Risking Life to Run for Presidency in Somalia
She is quite, warm and usually carries herself with a smile. From her looks, one’s first guess would be that she is a model. Well she was once a model as a young woman, but has spent most of her adult life working with the United Nations in various countries. And now, Fadumo Dayib, 42, a Master in Public Administration student at Harvard Kennedy School is eying Somalia’s presidency.
It is hard to tell from afar that this sweet spoken lady is built for what would obviously be a tough battle for presidency in the insecure Somalia. But sitting down with her for an interview, it is clear not even the possibility of assassination would stop her from running.
“I understand the challenges that are attached to this. Wherever you are in the world if you are aspiring to run for political office, as a woman, you will face the same challenges.
“In Somalia, because of the instability, those challenges could be a bit harsher which means that you could actually lose your life. But I am not worried about that,” explained Dayib.
Now a mother of 4, Dayib has lived both in and outside Somalia. She has ever lived as a refugee in Kenya, and later sought asylum in Finland where she is now a citizen.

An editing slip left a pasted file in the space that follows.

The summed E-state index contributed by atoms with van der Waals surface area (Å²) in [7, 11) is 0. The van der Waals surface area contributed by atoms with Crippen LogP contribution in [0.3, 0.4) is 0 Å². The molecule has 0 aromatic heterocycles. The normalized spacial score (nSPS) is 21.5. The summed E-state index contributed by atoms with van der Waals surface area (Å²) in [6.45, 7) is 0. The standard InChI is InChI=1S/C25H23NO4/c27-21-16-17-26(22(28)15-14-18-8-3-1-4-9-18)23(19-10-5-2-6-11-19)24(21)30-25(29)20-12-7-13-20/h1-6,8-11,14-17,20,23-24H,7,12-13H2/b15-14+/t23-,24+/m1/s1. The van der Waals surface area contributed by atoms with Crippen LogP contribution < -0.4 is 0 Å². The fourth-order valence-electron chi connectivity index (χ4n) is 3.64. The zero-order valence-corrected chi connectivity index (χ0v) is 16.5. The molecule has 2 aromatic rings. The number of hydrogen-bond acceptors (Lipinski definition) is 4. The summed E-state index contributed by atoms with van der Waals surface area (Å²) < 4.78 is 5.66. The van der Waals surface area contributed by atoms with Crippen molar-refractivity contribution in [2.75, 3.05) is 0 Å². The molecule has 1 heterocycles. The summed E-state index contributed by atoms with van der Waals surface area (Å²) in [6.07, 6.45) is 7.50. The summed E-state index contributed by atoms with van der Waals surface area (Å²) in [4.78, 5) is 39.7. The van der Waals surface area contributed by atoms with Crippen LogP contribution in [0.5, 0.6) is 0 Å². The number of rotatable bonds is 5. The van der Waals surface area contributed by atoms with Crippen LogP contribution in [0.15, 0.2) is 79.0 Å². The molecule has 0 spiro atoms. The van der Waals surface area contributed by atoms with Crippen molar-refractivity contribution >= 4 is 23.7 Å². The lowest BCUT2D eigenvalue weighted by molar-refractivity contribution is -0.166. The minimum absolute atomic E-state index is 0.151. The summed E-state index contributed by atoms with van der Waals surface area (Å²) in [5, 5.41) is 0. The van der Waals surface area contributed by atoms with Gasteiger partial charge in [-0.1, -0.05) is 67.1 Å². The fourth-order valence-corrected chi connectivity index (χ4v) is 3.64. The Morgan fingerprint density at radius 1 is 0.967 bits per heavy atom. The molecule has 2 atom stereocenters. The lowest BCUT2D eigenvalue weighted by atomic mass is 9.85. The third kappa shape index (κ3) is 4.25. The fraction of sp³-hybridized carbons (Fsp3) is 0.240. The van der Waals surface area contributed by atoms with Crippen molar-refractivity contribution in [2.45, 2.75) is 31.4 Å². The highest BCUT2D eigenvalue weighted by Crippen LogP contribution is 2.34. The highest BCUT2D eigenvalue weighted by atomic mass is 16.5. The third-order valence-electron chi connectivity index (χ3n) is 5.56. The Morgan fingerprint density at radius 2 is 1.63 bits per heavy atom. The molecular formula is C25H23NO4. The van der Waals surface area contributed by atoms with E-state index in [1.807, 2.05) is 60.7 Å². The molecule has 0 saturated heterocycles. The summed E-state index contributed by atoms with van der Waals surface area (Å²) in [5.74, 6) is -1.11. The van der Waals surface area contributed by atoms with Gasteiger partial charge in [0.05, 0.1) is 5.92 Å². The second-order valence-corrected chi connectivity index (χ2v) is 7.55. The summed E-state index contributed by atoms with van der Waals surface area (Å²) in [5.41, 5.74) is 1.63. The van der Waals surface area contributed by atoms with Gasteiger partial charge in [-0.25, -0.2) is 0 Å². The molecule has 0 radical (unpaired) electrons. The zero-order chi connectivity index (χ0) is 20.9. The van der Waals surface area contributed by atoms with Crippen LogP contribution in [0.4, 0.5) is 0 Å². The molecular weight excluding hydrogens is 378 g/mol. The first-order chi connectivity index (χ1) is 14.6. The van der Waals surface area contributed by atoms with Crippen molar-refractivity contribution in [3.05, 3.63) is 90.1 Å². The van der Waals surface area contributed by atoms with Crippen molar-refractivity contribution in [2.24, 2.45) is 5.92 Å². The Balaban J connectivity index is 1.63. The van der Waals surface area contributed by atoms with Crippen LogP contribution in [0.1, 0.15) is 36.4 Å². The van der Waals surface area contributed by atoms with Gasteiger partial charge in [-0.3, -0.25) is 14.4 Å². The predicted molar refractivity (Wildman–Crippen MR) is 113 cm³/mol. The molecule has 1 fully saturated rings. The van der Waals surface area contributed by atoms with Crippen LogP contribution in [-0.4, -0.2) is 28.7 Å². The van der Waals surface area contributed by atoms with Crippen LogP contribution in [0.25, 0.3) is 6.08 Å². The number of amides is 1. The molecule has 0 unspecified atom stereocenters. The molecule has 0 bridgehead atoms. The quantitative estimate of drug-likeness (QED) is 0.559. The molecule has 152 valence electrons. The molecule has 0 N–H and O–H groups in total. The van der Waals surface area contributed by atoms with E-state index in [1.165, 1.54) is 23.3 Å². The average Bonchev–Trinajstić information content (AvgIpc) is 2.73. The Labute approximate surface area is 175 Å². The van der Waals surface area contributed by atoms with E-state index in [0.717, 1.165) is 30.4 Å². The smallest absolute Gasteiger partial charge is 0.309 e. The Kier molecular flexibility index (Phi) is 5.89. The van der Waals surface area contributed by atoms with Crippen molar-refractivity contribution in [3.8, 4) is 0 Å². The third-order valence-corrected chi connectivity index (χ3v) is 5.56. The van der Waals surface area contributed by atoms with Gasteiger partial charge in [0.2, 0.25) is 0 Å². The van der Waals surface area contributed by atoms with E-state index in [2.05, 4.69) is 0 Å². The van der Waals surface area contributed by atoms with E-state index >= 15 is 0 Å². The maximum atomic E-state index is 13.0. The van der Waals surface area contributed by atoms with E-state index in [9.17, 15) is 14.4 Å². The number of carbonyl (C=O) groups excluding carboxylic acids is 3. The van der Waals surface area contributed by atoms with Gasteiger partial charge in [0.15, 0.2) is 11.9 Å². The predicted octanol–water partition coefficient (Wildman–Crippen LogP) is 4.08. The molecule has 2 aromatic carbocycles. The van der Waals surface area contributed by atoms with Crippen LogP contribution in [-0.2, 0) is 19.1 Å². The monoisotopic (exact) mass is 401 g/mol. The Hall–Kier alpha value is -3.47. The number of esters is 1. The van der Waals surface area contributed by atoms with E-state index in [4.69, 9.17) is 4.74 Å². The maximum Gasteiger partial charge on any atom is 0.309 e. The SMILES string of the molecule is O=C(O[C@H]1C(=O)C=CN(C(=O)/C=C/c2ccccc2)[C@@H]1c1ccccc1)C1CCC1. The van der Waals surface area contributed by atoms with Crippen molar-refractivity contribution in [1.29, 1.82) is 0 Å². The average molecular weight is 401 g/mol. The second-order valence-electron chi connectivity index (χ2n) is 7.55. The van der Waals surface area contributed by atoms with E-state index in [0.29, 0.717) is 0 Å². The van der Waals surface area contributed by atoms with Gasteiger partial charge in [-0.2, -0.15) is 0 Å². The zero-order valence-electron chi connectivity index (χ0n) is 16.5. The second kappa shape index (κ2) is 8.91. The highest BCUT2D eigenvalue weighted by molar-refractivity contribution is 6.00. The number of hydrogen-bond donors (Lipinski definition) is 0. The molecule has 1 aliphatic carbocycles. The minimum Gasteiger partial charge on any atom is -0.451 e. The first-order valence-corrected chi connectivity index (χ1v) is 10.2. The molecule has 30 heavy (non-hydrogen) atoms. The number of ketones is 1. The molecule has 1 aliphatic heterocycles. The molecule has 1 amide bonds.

Somalia goes to the polls in 2016, the first time since 1967 that citizens will directly cast their vote for a president. In 2009 and 2012, presidents were elected through parliament due to instability in the country.
The election in 2016 would be the first democratic election for many Somali youths, whom Dayib banks her support on and puts on her agenda.
“As a young person, I represent the segments of the Somali population. I understand their sentiments, I can empathize with them because I have been there every stage of my life,” says the confident Dayib.
She says she is running because she wants to help her country not to have a second generation that has no sense of stability.
The current government of President Hassan Sheikh Mohamud has faced a lot of attacks by the Al-shabab millitants, with politicians often being targeted.
This year alone, the Al-Shabab millitants have claimed responsibility in the killing of five Somali lawmakers, including Mohamed Mohamud Heyd on June 4, female lawmaker Saado Ali Warsame on July 24 and Aden Madeer on August 2.
But even that does not frighten Dayib, who plans to go back Somalia for the campaign. She says:
“I am very serious about this to the extent that I am willing to go in an unstable environment without my family and the people I care for the most to do this. And that shows you how serious I am.”